Satellite images of the Congo Basin of Africa revealed that deforestation has dropped down by around one-third since 2000 in the area. Researchers explained that this happened partly due to focus on mining activities as well as oil instead of commercial agriculture, where whole bandages of forests are cleared.
The study of the state of deforestation was a part of series which is examining the state of forests of Africa. The primary focus was on Amazon and on South East Asian tropical rainforests. The missing part was completed through Congo Basin in Central Africa. It is important to note that Congo Basin is the second largest rainforest in the world after the Amazon, size-wise. The Congo Basin rainforest covers around 2 million sq km or 800000 sq miles area. The study revealed that this rainforest was in a much better condition than expected.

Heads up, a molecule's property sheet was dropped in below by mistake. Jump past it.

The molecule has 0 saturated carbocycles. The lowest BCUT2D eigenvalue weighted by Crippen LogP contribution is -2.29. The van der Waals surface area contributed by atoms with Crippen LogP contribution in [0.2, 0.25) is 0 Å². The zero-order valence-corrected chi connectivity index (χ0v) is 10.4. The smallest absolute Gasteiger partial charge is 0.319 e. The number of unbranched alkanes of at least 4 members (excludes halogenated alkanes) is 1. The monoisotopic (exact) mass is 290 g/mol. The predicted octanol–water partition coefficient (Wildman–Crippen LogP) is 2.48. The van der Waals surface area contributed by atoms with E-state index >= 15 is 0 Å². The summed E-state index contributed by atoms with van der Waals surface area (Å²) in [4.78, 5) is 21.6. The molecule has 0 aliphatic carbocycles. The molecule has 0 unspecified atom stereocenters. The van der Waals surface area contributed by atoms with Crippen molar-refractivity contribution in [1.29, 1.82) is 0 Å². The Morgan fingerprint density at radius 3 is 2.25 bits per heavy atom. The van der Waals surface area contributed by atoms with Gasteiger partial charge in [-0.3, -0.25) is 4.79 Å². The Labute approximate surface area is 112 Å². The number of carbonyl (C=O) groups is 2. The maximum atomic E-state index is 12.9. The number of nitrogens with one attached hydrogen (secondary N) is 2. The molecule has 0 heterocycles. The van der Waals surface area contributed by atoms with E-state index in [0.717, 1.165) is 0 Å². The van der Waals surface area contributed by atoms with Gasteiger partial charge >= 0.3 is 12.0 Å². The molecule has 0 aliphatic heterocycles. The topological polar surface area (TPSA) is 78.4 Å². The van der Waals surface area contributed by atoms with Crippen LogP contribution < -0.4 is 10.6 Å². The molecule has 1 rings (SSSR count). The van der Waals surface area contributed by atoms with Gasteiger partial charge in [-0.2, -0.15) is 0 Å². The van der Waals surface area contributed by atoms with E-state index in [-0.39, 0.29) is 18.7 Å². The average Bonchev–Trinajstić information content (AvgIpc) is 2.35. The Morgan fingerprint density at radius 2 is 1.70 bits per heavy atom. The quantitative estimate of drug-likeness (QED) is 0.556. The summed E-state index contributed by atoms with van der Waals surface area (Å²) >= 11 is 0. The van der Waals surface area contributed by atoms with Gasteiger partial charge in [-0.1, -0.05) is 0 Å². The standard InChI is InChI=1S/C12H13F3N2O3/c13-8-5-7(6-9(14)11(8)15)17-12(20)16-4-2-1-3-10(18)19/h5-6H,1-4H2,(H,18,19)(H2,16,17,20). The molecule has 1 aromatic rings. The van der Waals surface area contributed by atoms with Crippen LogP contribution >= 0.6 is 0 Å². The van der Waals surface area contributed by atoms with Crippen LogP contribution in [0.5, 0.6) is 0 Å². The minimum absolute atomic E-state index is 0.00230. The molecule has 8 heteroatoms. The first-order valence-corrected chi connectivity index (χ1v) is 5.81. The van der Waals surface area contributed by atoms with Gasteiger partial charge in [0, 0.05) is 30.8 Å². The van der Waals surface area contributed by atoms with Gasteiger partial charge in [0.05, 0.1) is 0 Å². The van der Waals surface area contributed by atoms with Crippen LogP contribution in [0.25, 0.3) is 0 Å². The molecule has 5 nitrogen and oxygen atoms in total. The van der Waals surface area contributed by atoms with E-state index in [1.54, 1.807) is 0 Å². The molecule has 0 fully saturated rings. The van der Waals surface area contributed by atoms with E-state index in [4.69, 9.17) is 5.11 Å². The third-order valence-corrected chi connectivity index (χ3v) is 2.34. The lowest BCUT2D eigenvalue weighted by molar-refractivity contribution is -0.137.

The satellite images taken from the space enabled the researchers to monitor the change in dense foliage over the time. It was found that during the 1990s, around 3000 sq km or 1000 sq miles of forest was filled every year. But from 2000 to 2010, deforestation rate slowed down considerably. Less than 2000 sq km or 700 sq miles of rainforest were lost every year during that time.
This happened because there was a network of the protected area. This however, also happened because of lack of expansion from agriculture.
Losing the portions of crucial rainforests like these can have a huge impact on the climate change, biodiversity as well as the communities which are dependent on the environment. The rainforests of Africa have a very important role.